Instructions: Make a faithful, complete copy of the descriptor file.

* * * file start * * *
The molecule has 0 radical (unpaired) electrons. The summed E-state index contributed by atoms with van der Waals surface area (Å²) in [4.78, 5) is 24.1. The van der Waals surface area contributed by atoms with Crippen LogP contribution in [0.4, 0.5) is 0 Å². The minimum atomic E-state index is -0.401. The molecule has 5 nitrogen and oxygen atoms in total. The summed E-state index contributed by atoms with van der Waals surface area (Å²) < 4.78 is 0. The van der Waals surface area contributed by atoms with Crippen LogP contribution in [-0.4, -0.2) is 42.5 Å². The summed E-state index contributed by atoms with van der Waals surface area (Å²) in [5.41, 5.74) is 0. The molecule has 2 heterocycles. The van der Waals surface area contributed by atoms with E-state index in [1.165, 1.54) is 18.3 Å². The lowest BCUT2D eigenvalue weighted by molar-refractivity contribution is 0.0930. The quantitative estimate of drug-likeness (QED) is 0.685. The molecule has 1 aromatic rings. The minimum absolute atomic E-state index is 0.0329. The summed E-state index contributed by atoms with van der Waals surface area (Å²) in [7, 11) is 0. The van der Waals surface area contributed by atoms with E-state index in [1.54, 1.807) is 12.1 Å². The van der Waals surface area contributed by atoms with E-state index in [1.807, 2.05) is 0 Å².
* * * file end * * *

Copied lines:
The molecule has 0 radical (unpaired) electrons. The summed E-state index contributed by atoms with van der Waals surface area (Å²) in [4.78, 5) is 24.1. The van der Waals surface area contributed by atoms with Crippen LogP contribution in [0.4, 0.5) is 0 Å². The minimum atomic E-state index is -0.401. The molecule has 5 nitrogen and oxygen atoms in total. The summed E-state index contributed by atoms with van der Waals surface area (Å²) < 4.78 is 0. The van der Waals surface area contributed by atoms with Crippen LogP contribution in [-0.4, -0.2) is 42.5 Å². The summed E-state index contributed by atoms with van der Waals surface area (Å²) in [5.41, 5.74) is 0. The molecule has 2 heterocycles. The van der Waals surface area contributed by atoms with E-state index in [1.165, 1.54) is 18.3 Å². The lowest BCUT2D eigenvalue weighted by molar-refractivity contribution is 0.0930. The quantitative estimate of drug-likeness (QED) is 0.685. The molecule has 1 aromatic rings. The minimum absolute atomic E-state index is 0.0329. The summed E-state index contributed by atoms with van der Waals surface area (Å²) in [7, 11) is 0. The van der Waals surface area contributed by atoms with E-state index in [1.54, 1.807) is 12.1 Å². The van der Waals surface area contributed by atoms with E-state index in [1.807, 2.05) is 0 Å².